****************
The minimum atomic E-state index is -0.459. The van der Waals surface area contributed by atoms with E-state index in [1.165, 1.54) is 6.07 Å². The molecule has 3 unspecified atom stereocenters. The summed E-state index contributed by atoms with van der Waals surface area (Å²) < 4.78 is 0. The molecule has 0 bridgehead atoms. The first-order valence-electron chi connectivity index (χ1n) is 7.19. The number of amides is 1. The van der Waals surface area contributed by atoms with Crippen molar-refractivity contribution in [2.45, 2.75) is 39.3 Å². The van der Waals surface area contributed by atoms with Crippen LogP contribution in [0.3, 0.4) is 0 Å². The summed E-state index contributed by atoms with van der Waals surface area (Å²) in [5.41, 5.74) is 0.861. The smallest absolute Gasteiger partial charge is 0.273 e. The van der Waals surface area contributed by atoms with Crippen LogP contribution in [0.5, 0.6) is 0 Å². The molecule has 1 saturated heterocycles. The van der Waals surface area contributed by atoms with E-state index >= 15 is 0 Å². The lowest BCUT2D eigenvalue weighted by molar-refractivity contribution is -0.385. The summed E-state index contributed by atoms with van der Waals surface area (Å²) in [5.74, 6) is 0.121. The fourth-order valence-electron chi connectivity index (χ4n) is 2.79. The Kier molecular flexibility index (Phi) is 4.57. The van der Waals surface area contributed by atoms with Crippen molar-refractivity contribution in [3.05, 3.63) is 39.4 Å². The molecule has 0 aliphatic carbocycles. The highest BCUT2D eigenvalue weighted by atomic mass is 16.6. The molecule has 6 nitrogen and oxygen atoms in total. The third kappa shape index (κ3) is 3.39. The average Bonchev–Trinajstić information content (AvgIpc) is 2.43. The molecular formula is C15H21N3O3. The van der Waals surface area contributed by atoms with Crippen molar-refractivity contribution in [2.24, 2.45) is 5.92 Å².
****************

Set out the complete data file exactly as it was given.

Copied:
The minimum atomic E-state index is -0.459. The van der Waals surface area contributed by atoms with E-state index in [1.165, 1.54) is 6.07 Å². The molecule has 3 unspecified atom stereocenters. The summed E-state index contributed by atoms with van der Waals surface area (Å²) < 4.78 is 0. The molecule has 0 bridgehead atoms. The first-order valence-electron chi connectivity index (χ1n) is 7.19. The number of amides is 1. The van der Waals surface area contributed by atoms with Crippen molar-refractivity contribution in [2.45, 2.75) is 39.3 Å². The van der Waals surface area contributed by atoms with Crippen LogP contribution in [0.3, 0.4) is 0 Å². The summed E-state index contributed by atoms with van der Waals surface area (Å²) in [5.41, 5.74) is 0.861. The smallest absolute Gasteiger partial charge is 0.273 e. The van der Waals surface area contributed by atoms with Crippen LogP contribution in [0.5, 0.6) is 0 Å². The molecule has 1 saturated heterocycles. The van der Waals surface area contributed by atoms with E-state index >= 15 is 0 Å². The lowest BCUT2D eigenvalue weighted by molar-refractivity contribution is -0.385. The summed E-state index contributed by atoms with van der Waals surface area (Å²) in [5.74, 6) is 0.121. The fourth-order valence-electron chi connectivity index (χ4n) is 2.79. The Kier molecular flexibility index (Phi) is 4.57. The van der Waals surface area contributed by atoms with Crippen molar-refractivity contribution in [3.05, 3.63) is 39.4 Å². The molecule has 0 aliphatic carbocycles. The highest BCUT2D eigenvalue weighted by atomic mass is 16.6. The molecule has 6 nitrogen and oxygen atoms in total. The third kappa shape index (κ3) is 3.39. The average Bonchev–Trinajstić information content (AvgIpc) is 2.43. The molecular formula is C15H21N3O3. The van der Waals surface area contributed by atoms with Crippen molar-refractivity contribution in [2.24, 2.45) is 5.92 Å².